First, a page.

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Manufacturing Industrial Ultrasonic Cleaners for a Solvent-Free World

Built in the USA

Manufacturing Industrial Ultrasonic Cleaners for a Solvent-Free World

Built in the USA

Restoration – Omegasonics on the Job

✓Band Instrument Repair and Cleaning

✓Brass Instruments, Valves & Valve Clusters, Wind Instrument Mouthpieces, Woodwind Instruments

✓Oils, Buffing Compounds, Calcium Deposits

Omega HornClean 727CitriSurf 2250

Omega® Music Pro Plus

✓30 Minutes per instrument, Increased cleanliness

Download the CM Weems PDF


A Love for Music

Mike Weems’ love for music dates back to when he was 10 years old first learning to play the clarinet and saxophone. At 14, he started his own band and joined the Marine Corps out of high school where he first learned to repair musical instruments.

After his stint in the service, he became an iron worker and rose to the level of vice president of a bay area steel company. Though his days were filled in the corporate world, his nights and weekends were consumed with music.

Mike started several big bands and played local San Francisco area cocktail lounges during the 70s and 80s. Mike retired from performing in 1992.

Serving California’s State Capitol

CM Weems is located in Rocklin, California 25 miles east of Sacramento, California’s state capitol. There, working out of a small shop in his home, Mike Weems, known to his clients’ as “Mr. Wizard”, is a Sacramento institution meticulously repairing and refurbishing musical instruments sent to him from all across the country.

Like most companies in his industry, Mike cleaned a wide variety of instruments including trumpets, trombones and tubas all by hand. Armed with a unique set of brushes and scrubbers and using a mixture of CLR (a commercial grade calcium remover) and water, Mike meticulously cleaned each instrument individually. This was a slow, tedious process.

Overcoming Obstacles

What makes Mike’s story unique is that in his 40’s he suffered an eye stroke in one eye and subsequently the other a short time later and was declared legally blind by the state. Though this eventually put an end to his performing career, it didn’t impede his ability to repair the instruments he had grown to love.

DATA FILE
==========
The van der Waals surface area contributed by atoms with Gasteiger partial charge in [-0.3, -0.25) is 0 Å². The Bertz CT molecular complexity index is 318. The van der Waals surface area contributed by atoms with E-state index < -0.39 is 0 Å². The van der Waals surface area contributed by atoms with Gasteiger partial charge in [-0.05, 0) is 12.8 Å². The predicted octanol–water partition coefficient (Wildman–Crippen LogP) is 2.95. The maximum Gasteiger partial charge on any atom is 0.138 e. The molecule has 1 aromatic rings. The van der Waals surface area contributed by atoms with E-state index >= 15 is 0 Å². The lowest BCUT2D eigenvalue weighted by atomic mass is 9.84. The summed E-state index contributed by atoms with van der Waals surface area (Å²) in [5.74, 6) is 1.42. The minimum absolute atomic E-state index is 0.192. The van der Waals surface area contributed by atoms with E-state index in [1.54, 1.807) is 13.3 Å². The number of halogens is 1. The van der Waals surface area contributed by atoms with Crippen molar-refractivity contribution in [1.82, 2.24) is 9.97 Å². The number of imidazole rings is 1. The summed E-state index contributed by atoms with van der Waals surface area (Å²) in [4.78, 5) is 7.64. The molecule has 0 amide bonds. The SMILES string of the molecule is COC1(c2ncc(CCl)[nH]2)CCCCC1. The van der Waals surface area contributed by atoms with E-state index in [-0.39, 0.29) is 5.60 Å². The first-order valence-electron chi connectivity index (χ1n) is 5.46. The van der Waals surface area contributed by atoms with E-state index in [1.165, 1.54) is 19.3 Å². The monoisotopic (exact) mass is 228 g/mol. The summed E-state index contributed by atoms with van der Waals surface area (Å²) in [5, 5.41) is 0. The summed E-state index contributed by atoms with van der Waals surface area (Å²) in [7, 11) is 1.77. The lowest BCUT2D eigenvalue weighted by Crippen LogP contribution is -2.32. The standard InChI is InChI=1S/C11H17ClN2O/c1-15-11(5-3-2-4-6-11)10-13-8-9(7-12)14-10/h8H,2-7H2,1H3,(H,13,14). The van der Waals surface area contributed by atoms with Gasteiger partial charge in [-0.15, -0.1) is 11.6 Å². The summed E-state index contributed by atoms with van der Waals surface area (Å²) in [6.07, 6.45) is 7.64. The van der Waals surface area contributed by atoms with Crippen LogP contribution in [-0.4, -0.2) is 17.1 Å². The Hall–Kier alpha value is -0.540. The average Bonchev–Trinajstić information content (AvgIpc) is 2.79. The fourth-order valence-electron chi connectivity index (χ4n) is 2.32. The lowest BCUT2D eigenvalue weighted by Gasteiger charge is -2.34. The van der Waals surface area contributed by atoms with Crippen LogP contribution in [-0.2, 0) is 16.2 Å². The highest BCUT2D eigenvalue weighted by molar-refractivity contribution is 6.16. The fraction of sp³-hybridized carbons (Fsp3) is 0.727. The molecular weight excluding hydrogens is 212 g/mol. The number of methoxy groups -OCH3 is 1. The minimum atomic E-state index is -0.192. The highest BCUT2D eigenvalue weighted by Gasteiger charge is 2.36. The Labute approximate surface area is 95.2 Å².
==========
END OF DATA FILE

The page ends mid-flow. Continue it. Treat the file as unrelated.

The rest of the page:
Using past memory and a heightened sense of touch, Mike is able to fine tune his cleaning and refurbishing projects simply by feeling. If it doesn’t feel quite right, then he adjusts his technique until he knows the instrument is in tip-top condition.

Discovering Ultrasound

Mike discovered ultrasound through his membership association with National Association of Professional Band Instrument Repair Technicians. NAPBIRT had long recommended ultrasonic cleaning as a better solution for thoroughly cleaning musical instruments.

Mike researched ultrasound on the internet and found Omegasonics had the most user friendly system and that it would be easiest to set up in his shop without any additional electrical wiring.

Saving Time and Money

Once set up in his shop, Mike found not only did ultrasound do a more thorough job of cleaning the instrument valves, mouthpieces and all internal passages, but the time savings was incredible.

Trumpets that used to take 45 minutes to 1 hour now took only 3 minutes. Flutes that consumed 30 – 45 minutes were also now perfectly cleaned in 3 minutes. Mike states, “Since going to ultrasound, I can now charge more money because I am providing my clients with a more sophisticated level of service.”

Instruments are disassembled and every component is placed into a wire mesh basket and submerged in the ultrasonic unit, with the exception of the pads. Mouthpieces and valves are cleaned separately for increased intensity. With the water temperature set no hotter than 95°F to protect the lacquer finishes on the instruments, ultrasound is applied to the bath for a pre selected time–all digitally controlled.

Though most instruments are completely submerged in the bath, Mike occasionally cleans tubas and sousaphones, which often require the bell to be cleaned separately. After cleaning, the components are rinsed off with water, blown dry, reassembled and oiled as necessary.

Mike uses a small ultrasonic table top unit for handling some of the smaller parts and pieces he deals with so they don’t fall through the larger mesh basket. Though Mike can’t see with his eyes as most repair technicians can, his sense of feel allows him to be a more thorough technician.

Mr. Wizard isn’t only a technician of the instruments but a technician of the ultrasonic machine. He knows exactly the ultrasonic amplitude setting, time, temperature and soap concentrations required for his projects.

Mike can’t imagine ever going back to cleaning instruments the old way. He can’t imagine how anyone in his industry continues to do the task by hand. In Mike’s opinion “I think there should be an ultrasonic machine in every music shop”.


Setting the controls

Checking for cleanliness

“I think there should be an ultrasonic machine in every music shop.”
Mike Weems
CM WeemsRocklin, CA

Cleaning delicate musical instruments is simple and thorough

Reassembling a saxophone for another happy client